We passed through the quarantine checkpoint without inident but afterwards Maree and I were making stupid jokes about “Border Force”, suggesting these quarantine checkpoints might make a suitable regional television reality TV show. It amused us because we imagined visions of stern quarantine agents rummaging through caravans and hauling grannies over the coals because a secret stash of home grown tomatoes. Perhaps this is sort of humour only makes sense if you are half crazed from exhaustion.
Across the border (and into the new timezone) we headed south and west to Loxton. Lotxon … what can I say that isn't summed up by the white ute doing laps of the main drag, decked out with spotlights, truck mudflaps and a pair CB aerials sporting big red flags. Suffice to say they grow oranges and almonds – and like many country towns, those with any sense of ambition leave. Those who remain have nothing but cars and farm machinary to amuse themselves. Can we blame them the result feels a little like 'Wake in Fright'. Loxton was another supply stop and then we continue south, following a railway line and companion road through the East Murray towards Tailem Bend. We camp around 50km south of Loxton in Mallee scrub off the Karoonda Highway.
|Rain isn't all that bad|
|Grain silos - A lovely landmark but a structure only La Coubusier could love|
The Karoonda Highway passes through Mallee and dryland wheat farms. The most prominent feature along the way are the grain silos, spaced around 15km apart. Their prominance on the skyline were great motivators. Each one provides that that psychological bump – no matter how exhausted I felt I could always say 'keep riding to the next silo, and if you still need a rest take one there'. Most times by the time I arrived I was on a roll and happy to continue, and if I wasn't well it was obviously time for a meal break. Another motivator were my collection of podcasts. As I rode I listened to the History of Byzantium podcast – plagues and religious fanatics were my companions as I followed rise and fall of the countryside.
|Sunrise over Mallee|
Day seven of the trip and day four of the missing – 80 odd km Tailem Bend to Langhorne Creek
Tuesday was a day of changes – and testement to the way water transforms country. We start in dryland wheat farming country green enough with the sproutings of this year's crop but with soil comprising powery limestone and red dust. As we ride we approach Tailem Bend and the Murray River flood plain the soil changes to a rich clays supporting dairy farms. Crossing the Murray via a ferry puts us on the road to the Wellington pub. This time Maree beats me there and is starting on a beer and fish burger as I arrive. I shamelessly copy this excellent idea, watching cockatoos and pelicans go about their business on the Murray River as the Wellington Ferry goes back and forth. Eventually we leave, and we ride on. We are appoaching the well populated Fleureu Peninsula and choose to make camp at Langhorne Creek, a roadside camping area near a vineyard. We share the spot with several campervans – which is a bit of a compromise for us but the alternative is shelling out for a very similar patch of grass in a caravan park so we suck it up and make the most of the spot by making a few repairs.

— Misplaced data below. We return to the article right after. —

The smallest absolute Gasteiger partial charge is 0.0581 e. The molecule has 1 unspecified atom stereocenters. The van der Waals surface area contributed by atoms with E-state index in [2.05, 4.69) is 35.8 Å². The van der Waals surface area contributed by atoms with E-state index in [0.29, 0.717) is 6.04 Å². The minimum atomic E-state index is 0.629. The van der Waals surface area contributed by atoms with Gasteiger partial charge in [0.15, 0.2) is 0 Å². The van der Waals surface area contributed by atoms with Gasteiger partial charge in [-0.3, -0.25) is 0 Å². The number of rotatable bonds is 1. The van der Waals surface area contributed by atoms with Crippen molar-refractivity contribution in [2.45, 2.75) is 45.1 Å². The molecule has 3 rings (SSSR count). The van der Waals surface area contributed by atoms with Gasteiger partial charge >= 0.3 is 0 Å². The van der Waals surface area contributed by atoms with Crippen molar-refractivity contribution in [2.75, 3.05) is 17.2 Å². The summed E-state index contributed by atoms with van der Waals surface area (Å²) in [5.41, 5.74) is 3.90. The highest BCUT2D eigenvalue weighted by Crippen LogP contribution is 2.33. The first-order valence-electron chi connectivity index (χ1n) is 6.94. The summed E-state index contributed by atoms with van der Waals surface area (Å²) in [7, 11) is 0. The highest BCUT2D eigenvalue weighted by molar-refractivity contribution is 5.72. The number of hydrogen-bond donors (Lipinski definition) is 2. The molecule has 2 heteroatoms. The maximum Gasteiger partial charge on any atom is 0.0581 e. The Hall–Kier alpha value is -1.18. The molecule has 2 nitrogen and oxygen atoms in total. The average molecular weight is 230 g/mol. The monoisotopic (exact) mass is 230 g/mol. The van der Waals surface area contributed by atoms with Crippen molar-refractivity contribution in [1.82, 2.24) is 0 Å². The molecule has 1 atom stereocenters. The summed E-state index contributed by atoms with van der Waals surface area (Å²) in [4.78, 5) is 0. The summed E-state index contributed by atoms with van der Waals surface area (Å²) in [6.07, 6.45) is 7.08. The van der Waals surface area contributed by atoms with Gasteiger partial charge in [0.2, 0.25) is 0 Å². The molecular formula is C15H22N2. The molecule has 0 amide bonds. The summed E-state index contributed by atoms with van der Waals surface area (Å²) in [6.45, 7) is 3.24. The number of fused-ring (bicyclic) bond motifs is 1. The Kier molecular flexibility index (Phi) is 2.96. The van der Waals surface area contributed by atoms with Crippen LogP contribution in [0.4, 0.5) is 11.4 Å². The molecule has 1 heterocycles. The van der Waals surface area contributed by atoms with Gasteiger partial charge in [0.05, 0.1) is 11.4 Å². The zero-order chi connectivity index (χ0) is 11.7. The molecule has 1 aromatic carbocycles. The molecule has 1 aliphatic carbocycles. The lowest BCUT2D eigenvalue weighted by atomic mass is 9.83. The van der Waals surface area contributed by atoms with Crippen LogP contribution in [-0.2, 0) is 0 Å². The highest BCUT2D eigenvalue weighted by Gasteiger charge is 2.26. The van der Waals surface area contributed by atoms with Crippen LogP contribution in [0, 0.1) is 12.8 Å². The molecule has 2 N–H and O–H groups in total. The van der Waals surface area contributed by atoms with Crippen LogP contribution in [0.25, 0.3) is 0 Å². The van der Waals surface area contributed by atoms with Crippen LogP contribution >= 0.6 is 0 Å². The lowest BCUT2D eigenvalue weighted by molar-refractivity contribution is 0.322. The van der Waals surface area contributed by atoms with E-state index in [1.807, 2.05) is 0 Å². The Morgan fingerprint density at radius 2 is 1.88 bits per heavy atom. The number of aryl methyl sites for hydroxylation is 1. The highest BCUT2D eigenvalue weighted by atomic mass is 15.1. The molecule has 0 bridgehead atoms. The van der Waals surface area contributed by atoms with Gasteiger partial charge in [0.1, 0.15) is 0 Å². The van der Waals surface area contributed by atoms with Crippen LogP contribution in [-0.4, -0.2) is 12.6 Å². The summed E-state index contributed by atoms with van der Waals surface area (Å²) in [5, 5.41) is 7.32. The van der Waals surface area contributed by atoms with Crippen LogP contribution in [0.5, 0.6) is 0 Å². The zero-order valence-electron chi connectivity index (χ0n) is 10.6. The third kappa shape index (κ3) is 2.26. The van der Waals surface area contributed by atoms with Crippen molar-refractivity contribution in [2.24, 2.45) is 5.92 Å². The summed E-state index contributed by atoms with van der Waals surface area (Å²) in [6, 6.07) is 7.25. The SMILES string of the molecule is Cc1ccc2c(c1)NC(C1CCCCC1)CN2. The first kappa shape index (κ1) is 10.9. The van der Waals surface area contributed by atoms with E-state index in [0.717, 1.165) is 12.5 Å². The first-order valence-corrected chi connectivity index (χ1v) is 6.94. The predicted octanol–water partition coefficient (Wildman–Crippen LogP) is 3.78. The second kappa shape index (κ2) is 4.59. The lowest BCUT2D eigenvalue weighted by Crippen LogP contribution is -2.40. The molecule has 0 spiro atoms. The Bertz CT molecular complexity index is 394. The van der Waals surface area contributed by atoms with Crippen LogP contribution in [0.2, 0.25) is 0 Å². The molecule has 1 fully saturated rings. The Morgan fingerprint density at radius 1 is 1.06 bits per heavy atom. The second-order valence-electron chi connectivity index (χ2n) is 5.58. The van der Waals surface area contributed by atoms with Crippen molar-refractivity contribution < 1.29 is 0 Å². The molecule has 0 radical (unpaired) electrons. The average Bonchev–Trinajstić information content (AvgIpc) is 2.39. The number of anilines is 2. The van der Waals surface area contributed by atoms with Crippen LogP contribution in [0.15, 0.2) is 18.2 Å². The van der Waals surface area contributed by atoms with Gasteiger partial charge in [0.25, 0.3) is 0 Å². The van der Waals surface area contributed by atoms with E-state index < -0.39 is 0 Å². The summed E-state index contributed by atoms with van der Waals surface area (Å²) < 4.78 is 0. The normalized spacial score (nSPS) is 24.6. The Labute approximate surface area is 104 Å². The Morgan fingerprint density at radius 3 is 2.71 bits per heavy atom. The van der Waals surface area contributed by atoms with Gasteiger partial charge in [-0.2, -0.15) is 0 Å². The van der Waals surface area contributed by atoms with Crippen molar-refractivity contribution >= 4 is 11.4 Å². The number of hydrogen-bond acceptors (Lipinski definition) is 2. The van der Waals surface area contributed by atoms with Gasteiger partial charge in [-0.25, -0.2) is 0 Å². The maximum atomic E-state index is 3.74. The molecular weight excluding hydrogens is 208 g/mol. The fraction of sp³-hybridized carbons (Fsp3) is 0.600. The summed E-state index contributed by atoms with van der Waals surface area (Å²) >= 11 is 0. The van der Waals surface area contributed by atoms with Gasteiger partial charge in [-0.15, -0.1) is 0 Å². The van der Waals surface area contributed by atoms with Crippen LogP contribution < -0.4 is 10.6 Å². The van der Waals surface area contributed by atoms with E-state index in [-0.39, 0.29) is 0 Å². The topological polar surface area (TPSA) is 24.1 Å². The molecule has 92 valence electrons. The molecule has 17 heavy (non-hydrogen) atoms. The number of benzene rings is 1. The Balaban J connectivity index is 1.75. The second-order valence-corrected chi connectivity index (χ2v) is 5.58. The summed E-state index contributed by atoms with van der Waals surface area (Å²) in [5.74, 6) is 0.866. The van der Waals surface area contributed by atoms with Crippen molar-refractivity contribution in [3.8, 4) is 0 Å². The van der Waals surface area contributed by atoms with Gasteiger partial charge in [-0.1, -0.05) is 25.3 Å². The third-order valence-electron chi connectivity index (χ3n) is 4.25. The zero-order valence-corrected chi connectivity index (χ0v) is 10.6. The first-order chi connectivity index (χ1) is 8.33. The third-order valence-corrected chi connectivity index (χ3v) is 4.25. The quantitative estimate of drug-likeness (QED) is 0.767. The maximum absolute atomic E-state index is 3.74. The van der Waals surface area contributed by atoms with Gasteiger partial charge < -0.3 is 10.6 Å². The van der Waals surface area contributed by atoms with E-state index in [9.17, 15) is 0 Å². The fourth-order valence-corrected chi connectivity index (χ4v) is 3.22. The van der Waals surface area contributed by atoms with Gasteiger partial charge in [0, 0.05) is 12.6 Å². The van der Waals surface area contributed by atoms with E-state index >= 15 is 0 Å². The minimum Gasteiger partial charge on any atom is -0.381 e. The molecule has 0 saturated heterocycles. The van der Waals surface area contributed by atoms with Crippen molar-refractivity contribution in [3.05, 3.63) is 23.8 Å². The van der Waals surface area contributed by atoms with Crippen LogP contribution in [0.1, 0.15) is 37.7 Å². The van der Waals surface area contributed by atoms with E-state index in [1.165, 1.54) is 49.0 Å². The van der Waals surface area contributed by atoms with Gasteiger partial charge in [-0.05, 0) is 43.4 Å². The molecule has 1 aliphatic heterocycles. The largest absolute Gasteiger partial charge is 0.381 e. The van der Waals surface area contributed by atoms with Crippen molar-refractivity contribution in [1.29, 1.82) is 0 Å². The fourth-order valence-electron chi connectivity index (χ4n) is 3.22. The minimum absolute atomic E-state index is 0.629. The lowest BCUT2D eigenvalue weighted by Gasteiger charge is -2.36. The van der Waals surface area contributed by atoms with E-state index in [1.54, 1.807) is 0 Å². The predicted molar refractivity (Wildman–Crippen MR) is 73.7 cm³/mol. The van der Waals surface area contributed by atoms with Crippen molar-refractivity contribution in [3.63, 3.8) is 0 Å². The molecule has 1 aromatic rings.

|One of the locals at Currency Creek receives a visitor from outside space and time.|
Day eight of the trip and day five of the missing - 60 km from Langhorne Creek to Port Elliot
We decide to take a rest day before heading to Kangaroo Island. There's a YHA at Port Elliot, so we decide to make this our destination for the day – despite it being a little too close to where we are and not quite close enough to Kangaroo island. It's got internet, somewhere to charge our devices shower and do laundry. I'll spare you the details, suffice to say that we were both looking forward to a chance to clean up and sleep on a soft bed. The ride was a return to towns and traffic. The towns gave us a chance to feast on bakery treats, but the traffic took away some of the fun of the ride. I was keen to get there and rather foolishly rode passed a few cellar doors and pretty picnic spots. Maree was much more relaxed about the riding and when we meet up down the road told me of a pretty picnic spot where she had stopped for lunch. I've been a bit too focused on chewing through the miles. She reminds me that's not important – and a bit stupid if it means you miss out on sharing a special spot. Hopefully this is a lesson learned.
|We've made it to the ocean|
Day nine of trip and six of the missing
Today – sitting on the porch, in the sun while my clothes and tent dries banging out 1,500 words on what I did on my holidays ;-)